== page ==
The only potential fertility problem identified came to light during the Aquascan 

As I woke up, the Doctor whilst pointing to a granulated black and white scan, declared that an adhesion was found in my uterus.  The uterus is normally the shape of a deflated balloon, the sides lie on top of each other. In an Aquascan the uterus is inflated to see inside and assess the lining.  The scan showed what can only be described as, a small cobweb in my Toblerone-shaped uterus, it measured 1.5cm long, fairly significant when the average uterus is 7cms long.

We had to wait a month to speak to our fertility consultant as we were waiting on the results of some blood tests. Armed with this new information questions kept popping into my head, in bursts of curious, uneasy, frustrated moments. I resisted the urge to Google it. And a month felt like a lifetime.  

The whole process is one waiting game after another 

An ongoing battle between mystical Mother Nature who has burdened us with infertility and the fertility specialists.  I am a puzzle, presented by the glorious powerful and incomprehensible mother nature, and the infertility specialists have to crack the code!

Eventually the appointment came, and the consultant said that the adhesion might also be part of the uterus lining (endometrium) that simply hadn’t yet been cleared during my last cycle.  That it could in effect, come out in the next wash!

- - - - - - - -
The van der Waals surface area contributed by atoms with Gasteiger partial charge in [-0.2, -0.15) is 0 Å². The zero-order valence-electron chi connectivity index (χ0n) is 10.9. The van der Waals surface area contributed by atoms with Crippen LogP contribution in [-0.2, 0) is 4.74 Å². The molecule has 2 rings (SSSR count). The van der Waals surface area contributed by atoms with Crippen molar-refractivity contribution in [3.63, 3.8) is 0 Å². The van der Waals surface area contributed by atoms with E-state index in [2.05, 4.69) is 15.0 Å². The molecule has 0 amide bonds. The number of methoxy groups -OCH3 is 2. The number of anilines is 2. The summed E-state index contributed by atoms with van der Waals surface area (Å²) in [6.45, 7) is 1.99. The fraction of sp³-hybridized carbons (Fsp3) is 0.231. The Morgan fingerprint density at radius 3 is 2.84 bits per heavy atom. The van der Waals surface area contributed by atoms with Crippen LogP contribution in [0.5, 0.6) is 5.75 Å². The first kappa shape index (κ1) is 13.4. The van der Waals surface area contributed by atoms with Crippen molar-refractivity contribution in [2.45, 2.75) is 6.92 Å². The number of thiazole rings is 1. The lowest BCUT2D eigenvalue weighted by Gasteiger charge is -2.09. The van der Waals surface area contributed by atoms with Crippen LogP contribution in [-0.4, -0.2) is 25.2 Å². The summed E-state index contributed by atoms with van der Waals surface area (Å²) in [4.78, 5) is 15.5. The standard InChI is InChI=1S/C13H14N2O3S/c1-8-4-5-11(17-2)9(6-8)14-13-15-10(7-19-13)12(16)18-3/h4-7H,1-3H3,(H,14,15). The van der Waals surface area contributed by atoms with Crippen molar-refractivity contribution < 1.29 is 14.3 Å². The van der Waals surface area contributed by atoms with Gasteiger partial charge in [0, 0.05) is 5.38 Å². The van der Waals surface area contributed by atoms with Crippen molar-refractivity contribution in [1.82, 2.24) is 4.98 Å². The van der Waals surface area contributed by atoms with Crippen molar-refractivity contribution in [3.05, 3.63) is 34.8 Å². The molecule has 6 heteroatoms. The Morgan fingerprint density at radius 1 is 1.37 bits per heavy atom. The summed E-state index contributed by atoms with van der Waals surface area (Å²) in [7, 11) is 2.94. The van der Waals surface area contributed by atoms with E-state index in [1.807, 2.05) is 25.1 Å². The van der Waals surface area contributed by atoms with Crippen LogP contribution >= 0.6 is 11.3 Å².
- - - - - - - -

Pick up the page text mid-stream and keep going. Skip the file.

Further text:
The choice was to pay £3,000 to have a hysteroscopy, which is where a very fine instrument inspects the uterus lining and removes the scar tissue (with a fine pair of scissors called microscissors).  However, he also said that most people pay for it and then when the treatment starts the camera doesn’t find anything, as the tissue has since come out in a monthly period.

So the next step is to start stimulations, harvest the eggs, get some normal embryos and then see where we’re at with the adhesion 

We will have another Aquascan to assess the uterus lining before implantation, should it get that far. Oh the excitement.

I am about to start a new monthly cycle (the first day of a period) in a few days, so I can start stimulation hormones very soon.  A good friend who had eight rounds of IVF before having twins asked me, “Are you feeling ready?” – What does ready feel like? Do you ever feel ready to start injecting yourself? I live a healthy lifestyle and I didn’t want to think about anything else much more beyond that.  It’s like a band aid, I’m going to rip it off in one almighty yank and hope for the best!

Good luck my fellow fertility struggling friends,

Thora Negg x

DISCLAIMER
IVF is a gamble and everyone’s fertility journey is unique.
I am not a medical professional, fertility coach or psychologist.
I have no idea what my story will be, but I will share it openly and frankly.
Hopefully it will provide you with hope and reassurance.
And don’t forget, underneath all the totally justified, mixed-up emotions, there is still a strong woman at the core – follow your instincts and forgive yourself, this isn’t your fault X